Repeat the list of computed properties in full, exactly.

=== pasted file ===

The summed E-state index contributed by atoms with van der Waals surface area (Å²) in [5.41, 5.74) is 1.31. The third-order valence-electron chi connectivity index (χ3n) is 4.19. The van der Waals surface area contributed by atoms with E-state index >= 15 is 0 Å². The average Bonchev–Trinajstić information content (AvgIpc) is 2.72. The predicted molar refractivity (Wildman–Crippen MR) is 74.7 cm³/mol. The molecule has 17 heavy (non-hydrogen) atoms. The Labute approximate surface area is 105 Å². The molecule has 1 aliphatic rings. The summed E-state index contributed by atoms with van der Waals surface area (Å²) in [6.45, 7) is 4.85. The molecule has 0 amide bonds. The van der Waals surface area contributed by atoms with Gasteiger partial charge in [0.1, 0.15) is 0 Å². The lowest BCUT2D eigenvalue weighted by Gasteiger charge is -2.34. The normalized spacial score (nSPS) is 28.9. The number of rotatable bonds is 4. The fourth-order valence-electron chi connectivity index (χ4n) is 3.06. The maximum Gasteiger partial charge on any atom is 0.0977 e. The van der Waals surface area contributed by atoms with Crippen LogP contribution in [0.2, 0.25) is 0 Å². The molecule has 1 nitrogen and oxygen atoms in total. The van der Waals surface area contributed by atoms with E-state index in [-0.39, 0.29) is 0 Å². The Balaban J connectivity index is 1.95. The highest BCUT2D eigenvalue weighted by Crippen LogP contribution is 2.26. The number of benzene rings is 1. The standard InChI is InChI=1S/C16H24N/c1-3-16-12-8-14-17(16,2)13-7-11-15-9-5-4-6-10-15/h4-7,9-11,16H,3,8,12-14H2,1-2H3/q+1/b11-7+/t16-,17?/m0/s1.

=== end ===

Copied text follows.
The summed E-state index contributed by atoms with van der Waals surface area (Å²) in [5.41, 5.74) is 1.31. The third-order valence-electron chi connectivity index (χ3n) is 4.19. The van der Waals surface area contributed by atoms with E-state index >= 15 is 0 Å². The average Bonchev–Trinajstić information content (AvgIpc) is 2.72. The predicted molar refractivity (Wildman–Crippen MR) is 74.7 cm³/mol. The molecule has 17 heavy (non-hydrogen) atoms. The Labute approximate surface area is 105 Å². The molecule has 1 aliphatic rings. The summed E-state index contributed by atoms with van der Waals surface area (Å²) in [6.45, 7) is 4.85. The molecule has 0 amide bonds. The van der Waals surface area contributed by atoms with Gasteiger partial charge in [0.1, 0.15) is 0 Å². The lowest BCUT2D eigenvalue weighted by Gasteiger charge is -2.34. The normalized spacial score (nSPS) is 28.9. The number of rotatable bonds is 4. The fourth-order valence-electron chi connectivity index (χ4n) is 3.06. The maximum Gasteiger partial charge on any atom is 0.0977 e. The van der Waals surface area contributed by atoms with Crippen LogP contribution in [0.2, 0.25) is 0 Å². The molecule has 1 nitrogen and oxygen atoms in total. The van der Waals surface area contributed by atoms with E-state index in [-0.39, 0.29) is 0 Å². The Balaban J connectivity index is 1.95. The highest BCUT2D eigenvalue weighted by Crippen LogP contribution is 2.26. The number of benzene rings is 1. The standard InChI is InChI=1S/C16H24N/c1-3-16-12-8-14-17(16,2)13-7-11-15-9-5-4-6-10-15/h4-7,9-11,16H,3,8,12-14H2,1-2H3/q+1/b11-7+/t16-,17?/m0/s1.